Government silent as blasphemy law continues to kill, say Pakistani bishops
Lahore (AsiaNews) The Justice and Peace Commission of the Bishops' Conference of Pakistan has expressed "profound concern" for the evident negligence by the authorities and elected officials who should uphold the law regarding the growing intolerance associated with blasphemy laws.
Fr Emmanuel Yousaf and Peter Jacob, respectively director and executive secretary of the bishops' commission, said in a joint statement that "the horrible murder of Mohammad Sadiq, an elderly school teacher killed last Sunday whilst trying to save someone else from the blasphemy laws, and that of Abdul Sattar, who was killed the next day when he was under police protection, underscore the alarming level of insecurity Pakistani citizens feel as a result of the abuse of religion".
"It is extremely sad that two other lives were sacrificed owing to a legislative void created by the blasphemy laws," the added.
"In the first case we have a respected citizen killed by the people of Hasilpur whilst trying to rescue from a lynch mob the imam of the local mosque, Hafiz Mohammad Qamar, who was being tortured by some miscreants."
"In the second," the statement reads, "we have a man who gets himself killed for allegedly insulting the prophet when in fact all he wanted was a driver to pay his fee."
The so-called blasphemy law or laws refer to article 295, sections B and C, of the Pakistan Criminal Code. The first section covers offences against the Qur'an, a crime punishable with life in prison. The second section imposes either the death penalty or life in prison on anyone found guilty of defaming the Prophet Muhammad.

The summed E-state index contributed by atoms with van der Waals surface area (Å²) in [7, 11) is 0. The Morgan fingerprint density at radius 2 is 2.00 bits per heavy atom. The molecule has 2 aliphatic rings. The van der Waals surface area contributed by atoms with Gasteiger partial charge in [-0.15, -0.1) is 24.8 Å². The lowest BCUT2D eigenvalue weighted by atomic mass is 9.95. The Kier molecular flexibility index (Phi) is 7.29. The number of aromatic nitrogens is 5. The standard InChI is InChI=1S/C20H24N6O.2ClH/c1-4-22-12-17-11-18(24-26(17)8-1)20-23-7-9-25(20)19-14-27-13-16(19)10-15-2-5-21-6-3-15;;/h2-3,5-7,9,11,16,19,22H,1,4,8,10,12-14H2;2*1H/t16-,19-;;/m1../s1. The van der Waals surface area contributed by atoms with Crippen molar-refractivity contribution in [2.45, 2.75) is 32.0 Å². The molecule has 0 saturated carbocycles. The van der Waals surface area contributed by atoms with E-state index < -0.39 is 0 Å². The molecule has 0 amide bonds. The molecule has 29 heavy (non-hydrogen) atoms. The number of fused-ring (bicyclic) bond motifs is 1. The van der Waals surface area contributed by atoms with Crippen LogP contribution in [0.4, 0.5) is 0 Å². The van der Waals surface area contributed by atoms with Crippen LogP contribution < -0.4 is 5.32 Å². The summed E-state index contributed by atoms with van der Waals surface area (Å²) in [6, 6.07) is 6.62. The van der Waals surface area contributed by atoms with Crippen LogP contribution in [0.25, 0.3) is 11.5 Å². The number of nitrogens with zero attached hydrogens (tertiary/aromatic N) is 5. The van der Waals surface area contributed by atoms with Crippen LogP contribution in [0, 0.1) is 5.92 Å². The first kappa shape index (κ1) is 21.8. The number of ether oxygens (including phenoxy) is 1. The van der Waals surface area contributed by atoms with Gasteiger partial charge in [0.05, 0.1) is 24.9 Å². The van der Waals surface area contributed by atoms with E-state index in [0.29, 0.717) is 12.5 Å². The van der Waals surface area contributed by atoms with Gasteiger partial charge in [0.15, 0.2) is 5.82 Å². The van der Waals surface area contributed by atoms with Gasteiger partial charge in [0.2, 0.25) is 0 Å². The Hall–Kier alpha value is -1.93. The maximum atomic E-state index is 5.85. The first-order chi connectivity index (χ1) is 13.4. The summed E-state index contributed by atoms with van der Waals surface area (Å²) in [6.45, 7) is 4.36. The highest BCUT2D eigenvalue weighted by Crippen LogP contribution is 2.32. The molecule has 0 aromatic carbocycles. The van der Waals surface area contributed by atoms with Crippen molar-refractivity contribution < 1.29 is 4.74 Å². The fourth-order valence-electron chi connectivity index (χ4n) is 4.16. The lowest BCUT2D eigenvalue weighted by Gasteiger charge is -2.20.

Since 1996 when the two sections came into effect, a lot of Christians have been killed for defaming Islam. Altogether some 560 people have been charged with 30 still waiting for trial.
Very often the law is used to eliminate adversaries.
According to data provided by different human rights groups, 23 people have died as a result of blasphemy charges, 18 of whom were Muslim. In each case law enforcement authorities did not intervene to stop the murder.
"It is a real sin that the government has allowed this kind of 'unlawful legality' to exist in name of religion, abdicating its duty to tell the people how often the law is misused," the statement said.
"It is important that those guilty of these crimes be brought to justice. For this reason, we call for an immediate inquiry to unmask those responsible for this situation."